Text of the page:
I wrote, looked, ate, drank, talked and walked at Civitella: what more can you ask of a place than it surround you with good company, great views and peace? I’ve returned home now and the gift of six weeks in Italy seems, like a dream, to be unbearably fleeting, whilst also auguring something wonderful. That this something should, for someone who writes, be resolutely non-verbal is fitting: I can’t sum up the place, or my time there, and I can only wait, with that peculiar creative excitement, for the true meaning of the dream to manifest itself.
Excerpt From Talk of the Town
Town stinks. If I woke up on a street in Carlisle and didn’t know how I’d got there, what time it was or where, I’d tell yer by the smell what time it was at least. The affternoon if there was the smell of biscuits bakin, cus a shift comes on and the ovens fire up, two till six, at the bicky works. The mornin if there was a sooty smell, I wouldn’t know what from, but as if the dark had settled like smoke ovver town and I could still smell the last of it in the mornin, before it had all blown away.
There’d be chimney-smoke anyhow from the houses with real fires still, that get lit if it’s autumn, so I’d know if it was autumn in town, not by the smell of apples but smoke.
I could wake up out of a coma and know I was still in Carlisle by the smells that come from the wind’s four directions. Slurry-smells come driftin inter town when the farmers’re spreadin muck on the fields. Diesel-smells tumble from the trains trundlin ovver the viaduct. There’s a rotten-animal smell from the incinerator when the wind’s at its worst, and when it’s at its best, the smell of hot oil and hunger comes fryin from the chippies on Botchergate.
In town there are town dogs tied in yards and only walked on the Arches where the old railway used ter run, or in Hammonds Park where there’s a rowboat sunk in the pond. When yer walk down the cuts yer set the dogs off, one affter the other, then altogether, throwin emselves at the high back fences, pawin and scratchin, and bigger in yer head from their sound than most of em ever are.
There’re two or three nutters in town. Yer’ll see em at the weekend, in the city centre. One’s a shouter and a swearer and can’t stop himsel. Yer’ll hear him comin down the street, fuckin and cuntin, and the people with their shoppin bags cross the road ter get outta his way, and he shouts directly at people standin at the bus stop, right inter their faces, and they just turn away, cus maybe they know he can’t help it and there’s no arguin with someone who has no sense. Then there’s a mutterin smiley man, who walks with a dog on a string and a radio under his arm, always talkin ter himsel. Yer wouldn’t know there was much wrong but fer the look of him if yer catch his eye. He looks at yer like he’s about ter say summit, not the way a stranger might shoot yer a wee look just as yer passin each other, but like he’s about ter talk ter yer, as if he knows yer, so yer turn yer head, knowin yer don’t know him and yer don’t wanna be talked ter by him one bit.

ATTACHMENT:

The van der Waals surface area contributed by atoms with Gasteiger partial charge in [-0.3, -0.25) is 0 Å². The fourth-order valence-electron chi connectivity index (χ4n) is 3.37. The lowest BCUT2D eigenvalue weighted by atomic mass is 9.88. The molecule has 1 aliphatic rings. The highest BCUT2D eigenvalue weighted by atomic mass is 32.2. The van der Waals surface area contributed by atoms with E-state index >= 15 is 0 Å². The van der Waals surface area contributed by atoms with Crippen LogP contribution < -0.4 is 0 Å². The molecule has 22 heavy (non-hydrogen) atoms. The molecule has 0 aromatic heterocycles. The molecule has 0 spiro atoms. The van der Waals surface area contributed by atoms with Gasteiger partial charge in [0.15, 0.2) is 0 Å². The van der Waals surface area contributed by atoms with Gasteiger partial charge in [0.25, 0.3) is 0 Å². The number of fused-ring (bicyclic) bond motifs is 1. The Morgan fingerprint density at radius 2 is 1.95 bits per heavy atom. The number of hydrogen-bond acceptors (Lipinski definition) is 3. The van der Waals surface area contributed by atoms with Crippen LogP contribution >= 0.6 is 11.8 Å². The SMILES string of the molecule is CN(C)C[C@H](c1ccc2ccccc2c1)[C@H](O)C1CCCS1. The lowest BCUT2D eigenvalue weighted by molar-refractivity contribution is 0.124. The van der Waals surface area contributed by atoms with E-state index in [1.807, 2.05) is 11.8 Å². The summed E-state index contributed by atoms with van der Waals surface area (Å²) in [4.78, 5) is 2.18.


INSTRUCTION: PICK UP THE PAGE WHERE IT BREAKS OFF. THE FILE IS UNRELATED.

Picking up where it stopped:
I’ve bin wonderin what’d happen if they met up, the two of em. Would they know they were both not right, is what I wanna know, and if they didn’t then how d’yer stop em, the one of em shoutin fuck this and fuck that, and the other on the turn, cus he’d be smilin but part of what meks him a nutter is that his smile wouldn’t be fer owt – it’d just be there cus he’s a nutter and any minute it’d come off his face and summit worse’d tek its place. I wanna know if they’d cancel each other out. Whether if there was no one there ter watch em they’d recognise the nutter in each other and pass on by. Cus if they didn’t pass on by, the one liftin his holey old hat ter the other, then how would they get out from under each other, the one roarin cunt cock twat, and the other with his radio under his arm and his smile with its missin teeth? That would seem dynamite ter me, trouble yer wouldn’t wanna see, if they kem together, each with their own mad way with the world and neither able ter mek way in their mind fer the other.